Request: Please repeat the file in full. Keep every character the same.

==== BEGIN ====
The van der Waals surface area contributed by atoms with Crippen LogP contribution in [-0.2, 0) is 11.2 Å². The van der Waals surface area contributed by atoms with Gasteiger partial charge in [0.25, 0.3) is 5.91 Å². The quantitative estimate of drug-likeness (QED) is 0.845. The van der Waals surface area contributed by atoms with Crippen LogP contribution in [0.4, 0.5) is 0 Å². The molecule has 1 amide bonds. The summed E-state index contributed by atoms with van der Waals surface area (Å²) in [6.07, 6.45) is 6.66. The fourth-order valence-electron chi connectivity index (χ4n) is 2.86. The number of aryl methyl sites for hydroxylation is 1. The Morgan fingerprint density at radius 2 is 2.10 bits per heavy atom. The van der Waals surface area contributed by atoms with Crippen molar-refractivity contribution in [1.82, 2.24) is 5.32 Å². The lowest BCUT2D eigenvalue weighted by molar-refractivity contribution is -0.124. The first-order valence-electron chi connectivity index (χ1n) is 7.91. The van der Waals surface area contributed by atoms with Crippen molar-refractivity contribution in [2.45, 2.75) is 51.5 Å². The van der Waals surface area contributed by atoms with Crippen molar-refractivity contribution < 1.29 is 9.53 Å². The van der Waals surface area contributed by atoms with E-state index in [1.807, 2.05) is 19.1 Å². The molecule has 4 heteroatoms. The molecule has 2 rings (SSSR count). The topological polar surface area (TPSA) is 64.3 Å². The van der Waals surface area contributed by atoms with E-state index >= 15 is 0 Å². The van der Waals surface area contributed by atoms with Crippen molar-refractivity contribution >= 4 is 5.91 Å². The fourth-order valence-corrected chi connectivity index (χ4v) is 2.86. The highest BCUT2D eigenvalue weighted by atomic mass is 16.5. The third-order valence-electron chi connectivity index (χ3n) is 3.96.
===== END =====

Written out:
The van der Waals surface area contributed by atoms with Crippen LogP contribution in [-0.2, 0) is 11.2 Å². The van der Waals surface area contributed by atoms with Gasteiger partial charge in [0.25, 0.3) is 5.91 Å². The quantitative estimate of drug-likeness (QED) is 0.845. The van der Waals surface area contributed by atoms with Crippen LogP contribution in [0.4, 0.5) is 0 Å². The molecule has 1 amide bonds. The summed E-state index contributed by atoms with van der Waals surface area (Å²) in [6.07, 6.45) is 6.66. The fourth-order valence-electron chi connectivity index (χ4n) is 2.86. The number of aryl methyl sites for hydroxylation is 1. The Morgan fingerprint density at radius 2 is 2.10 bits per heavy atom. The van der Waals surface area contributed by atoms with Crippen molar-refractivity contribution in [1.82, 2.24) is 5.32 Å². The lowest BCUT2D eigenvalue weighted by molar-refractivity contribution is -0.124. The first-order valence-electron chi connectivity index (χ1n) is 7.91. The van der Waals surface area contributed by atoms with Crippen molar-refractivity contribution in [2.45, 2.75) is 51.5 Å². The van der Waals surface area contributed by atoms with Crippen molar-refractivity contribution < 1.29 is 9.53 Å². The van der Waals surface area contributed by atoms with E-state index in [1.807, 2.05) is 19.1 Å². The molecule has 4 heteroatoms. The molecule has 2 rings (SSSR count). The topological polar surface area (TPSA) is 64.3 Å². The van der Waals surface area contributed by atoms with E-state index >= 15 is 0 Å². The van der Waals surface area contributed by atoms with Crippen molar-refractivity contribution >= 4 is 5.91 Å². The fourth-order valence-corrected chi connectivity index (χ4v) is 2.86. The highest BCUT2D eigenvalue weighted by atomic mass is 16.5. The third-order valence-electron chi connectivity index (χ3n) is 3.96.